develops service assessment reports to determine how well NWS performed during
major disasters. The government should also develop similar reports to determine
how well EAS performed in disasters.
ISSUE 2: EAS has critical missing communications links.
At the national level, the communications link between the federal government and the Primary Entry Point (PEP) stations relies on the Public Switched Telephone Network (PSTN). In addition, the PEP system of broadcast stations cannot be reliably monitored by all of the state EAS systems. Therefore, a very large number of the 14,000+ broadcast stations and 10,000+ cable systems will not receive an EAS national level (Presidential) message.
At the state and local levels, many emergency managers do not have communications links to the key EAS sources or the National Weather Service's NOAA Weather Radio (NWR). This causes unacceptable delays in getting emergency information to the public.
At the national level, the PEP communications link needs to be upgraded to either a dedicated circuit or another more robust transmission medium. The PEP system needs to add stations and the major broadcast networks and national cable program suppliers to expand its reach. In the past, the Federal Emergency Management Agency (FEMA) and the FCC took the lead in an effort to enlist the networks to participate. National Public Radio (NPR) is presently voluntarily participating in the national level EAS by operating EAS equipment that monitors a PEP station and by transmitting weekly EAS tests on one of its national satellite channels. To ensure that the PEP system is in a ready state, weekly closed circuit tests of the PEP system need to be expanded to include some on air tests. This can be accomplished in such a way so that there is very minimal disruption to the PEP stations' programming.
At the state and local levels,
resources are needed to provide communications links including designating
government radio channels for local relay networks. Also, a nationwide needs
assessment for equipment and connectivity to connect local origination points
with EAS entry points is required to determine the existing structure. This will
pinpoint those areas where immediate improvement is necessary.
ISSUE 3: Very few of the 3,000+ U.S. counties have EAS equipment.
Without EAS equipment, county emergency managers must rely on contacting broadcast personnel to get emergency information into the EAS system. Since many broadcast stations operate a portion of the day and almost all of the night unattended, it is sometimes impossible to contact broadcast personnel. Also, some of the broadcast personnel are unfamiliar with operating EAS equipment. Broadcast and cable operations are much more suited to relaying EAS messages than originating them.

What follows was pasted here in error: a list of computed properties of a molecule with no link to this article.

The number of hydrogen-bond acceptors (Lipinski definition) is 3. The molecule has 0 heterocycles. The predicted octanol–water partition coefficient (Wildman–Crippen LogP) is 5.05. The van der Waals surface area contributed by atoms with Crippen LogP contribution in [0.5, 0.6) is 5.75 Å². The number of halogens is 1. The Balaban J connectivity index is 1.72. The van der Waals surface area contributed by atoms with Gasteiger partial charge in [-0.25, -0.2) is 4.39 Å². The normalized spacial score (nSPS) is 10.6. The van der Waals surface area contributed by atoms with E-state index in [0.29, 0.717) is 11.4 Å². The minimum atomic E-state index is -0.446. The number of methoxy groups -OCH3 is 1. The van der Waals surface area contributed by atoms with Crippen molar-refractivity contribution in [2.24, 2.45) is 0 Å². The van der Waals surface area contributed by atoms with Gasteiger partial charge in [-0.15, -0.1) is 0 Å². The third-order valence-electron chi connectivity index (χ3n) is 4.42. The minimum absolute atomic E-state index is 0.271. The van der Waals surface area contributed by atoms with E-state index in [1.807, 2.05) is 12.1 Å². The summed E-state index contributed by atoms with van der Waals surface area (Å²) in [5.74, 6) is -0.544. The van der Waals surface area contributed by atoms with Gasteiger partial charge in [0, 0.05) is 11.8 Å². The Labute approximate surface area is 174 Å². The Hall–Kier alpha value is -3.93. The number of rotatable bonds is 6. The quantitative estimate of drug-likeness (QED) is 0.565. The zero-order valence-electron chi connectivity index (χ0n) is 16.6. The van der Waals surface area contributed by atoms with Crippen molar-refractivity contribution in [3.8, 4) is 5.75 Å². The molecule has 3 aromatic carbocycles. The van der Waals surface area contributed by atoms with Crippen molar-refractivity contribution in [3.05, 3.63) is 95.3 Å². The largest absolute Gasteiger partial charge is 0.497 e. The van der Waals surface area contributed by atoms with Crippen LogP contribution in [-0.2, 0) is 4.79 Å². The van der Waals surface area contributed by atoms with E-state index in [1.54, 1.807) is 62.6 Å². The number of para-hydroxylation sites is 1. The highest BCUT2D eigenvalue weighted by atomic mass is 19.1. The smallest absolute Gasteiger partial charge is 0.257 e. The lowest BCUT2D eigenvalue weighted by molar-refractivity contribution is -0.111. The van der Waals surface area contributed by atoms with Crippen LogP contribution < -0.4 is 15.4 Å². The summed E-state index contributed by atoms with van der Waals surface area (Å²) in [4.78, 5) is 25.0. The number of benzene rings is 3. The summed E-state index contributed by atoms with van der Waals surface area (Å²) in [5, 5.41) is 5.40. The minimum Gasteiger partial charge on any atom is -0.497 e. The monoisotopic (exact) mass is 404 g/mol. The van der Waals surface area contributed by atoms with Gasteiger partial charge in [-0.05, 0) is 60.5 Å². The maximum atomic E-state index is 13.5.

Resources are needed to equip
emergency managers with EAS equipment and the communication links specified in 2
above. Only then will they be able to originate and transmit EAS messages for
relay by broadcast stations and cable systems, even if the stations and systems
are unattended. This is even more important if Amber plans are going to be
successful. There is precedent for funding programs that provide equipment to
the broadcast and cable industries. The Broadcast Station Protection Program is
one. The other was a program that was funded by FEMA in the early 1980s. It
assisted cable systems with installing cable override equipment so that local
officials could send emergency information on all channels on cable systems.
Cable override equipment for all cable systems eventually became mandatory
through implementation of the 1992 Cable Act and the FCC Part 11 EAS
ISSUE 4: EAS planning has fallen behind.
Many of the existing EAS state and local plans need updating and some have never been finished. The list of EAS plans in Appendix D of the EAS Assessment Report shows that 26 plans are at least five years old since they were developed in 1998 or earlier. The State Emergency Communications Committees (SECCs) and the Local Emergency Communications Committees (LECCs) have performed sterling service over the years with very limited resources. Industry associations have tried to help by providing assistance. The Society of Broadcast Engineers (SBE) and the Society of Cable Telecommunications Engineers (SCTE) have developed and distributed EAS training documents and videos and provided web sites for the exchange of EAS information. The Federal government provides some assistance. The FCC maintains an EAS web site that contains EAS information and the EAS Handbooks at www.fcc.gov/eb/eas . In the 1990s, FEMA developed two draft EAS Civil Preparedness Guides (CPGs).